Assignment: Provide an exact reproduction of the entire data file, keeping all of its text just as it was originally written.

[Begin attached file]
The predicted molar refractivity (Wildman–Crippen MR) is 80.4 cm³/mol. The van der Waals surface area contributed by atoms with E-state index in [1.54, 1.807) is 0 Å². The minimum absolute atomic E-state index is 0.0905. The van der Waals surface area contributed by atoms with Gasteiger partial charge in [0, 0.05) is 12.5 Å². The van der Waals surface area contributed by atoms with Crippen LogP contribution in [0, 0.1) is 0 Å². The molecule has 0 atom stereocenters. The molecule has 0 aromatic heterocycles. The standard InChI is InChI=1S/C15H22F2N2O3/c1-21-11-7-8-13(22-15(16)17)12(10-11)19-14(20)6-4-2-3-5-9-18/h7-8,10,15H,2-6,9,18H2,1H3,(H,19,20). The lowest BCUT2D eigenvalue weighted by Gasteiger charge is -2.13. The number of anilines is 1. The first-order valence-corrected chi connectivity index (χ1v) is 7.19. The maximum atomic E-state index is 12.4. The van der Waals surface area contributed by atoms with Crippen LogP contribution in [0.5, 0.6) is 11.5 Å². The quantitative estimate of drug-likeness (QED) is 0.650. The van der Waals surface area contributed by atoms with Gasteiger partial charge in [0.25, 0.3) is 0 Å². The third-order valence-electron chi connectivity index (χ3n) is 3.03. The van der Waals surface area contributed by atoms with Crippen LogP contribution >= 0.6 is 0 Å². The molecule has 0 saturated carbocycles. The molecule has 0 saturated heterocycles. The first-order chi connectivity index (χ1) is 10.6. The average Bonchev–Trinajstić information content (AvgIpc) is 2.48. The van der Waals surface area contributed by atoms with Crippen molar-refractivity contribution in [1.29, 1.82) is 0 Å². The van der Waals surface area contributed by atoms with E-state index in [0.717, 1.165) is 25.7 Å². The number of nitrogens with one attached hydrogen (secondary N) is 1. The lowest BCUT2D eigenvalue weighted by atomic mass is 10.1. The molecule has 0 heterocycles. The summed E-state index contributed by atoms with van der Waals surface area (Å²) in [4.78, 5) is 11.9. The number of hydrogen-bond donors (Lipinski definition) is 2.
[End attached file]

The predicted molar refractivity (Wildman–Crippen MR) is 80.4 cm³/mol. The van der Waals surface area contributed by atoms with E-state index in [1.54, 1.807) is 0 Å². The minimum absolute atomic E-state index is 0.0905. The van der Waals surface area contributed by atoms with Gasteiger partial charge in [0, 0.05) is 12.5 Å². The van der Waals surface area contributed by atoms with Crippen LogP contribution in [0, 0.1) is 0 Å². The molecule has 0 atom stereocenters. The molecule has 0 aromatic heterocycles. The standard InChI is InChI=1S/C15H22F2N2O3/c1-21-11-7-8-13(22-15(16)17)12(10-11)19-14(20)6-4-2-3-5-9-18/h7-8,10,15H,2-6,9,18H2,1H3,(H,19,20). The lowest BCUT2D eigenvalue weighted by Gasteiger charge is -2.13. The number of anilines is 1. The first-order valence-corrected chi connectivity index (χ1v) is 7.19. The maximum atomic E-state index is 12.4. The van der Waals surface area contributed by atoms with Crippen LogP contribution in [0.5, 0.6) is 11.5 Å². The quantitative estimate of drug-likeness (QED) is 0.650. The van der Waals surface area contributed by atoms with Gasteiger partial charge in [0.25, 0.3) is 0 Å². The third-order valence-electron chi connectivity index (χ3n) is 3.03. The van der Waals surface area contributed by atoms with Crippen LogP contribution >= 0.6 is 0 Å². The molecule has 0 saturated carbocycles. The molecule has 0 saturated heterocycles. The first-order chi connectivity index (χ1) is 10.6. The average Bonchev–Trinajstić information content (AvgIpc) is 2.48. The van der Waals surface area contributed by atoms with Crippen molar-refractivity contribution in [1.29, 1.82) is 0 Å². The van der Waals surface area contributed by atoms with E-state index in [0.717, 1.165) is 25.7 Å². The number of nitrogens with one attached hydrogen (secondary N) is 1. The lowest BCUT2D eigenvalue weighted by atomic mass is 10.1. The molecule has 0 heterocycles. The summed E-state index contributed by atoms with van der Waals surface area (Å²) in [4.78, 5) is 11.9. The number of hydrogen-bond donors (Lipinski definition) is 2.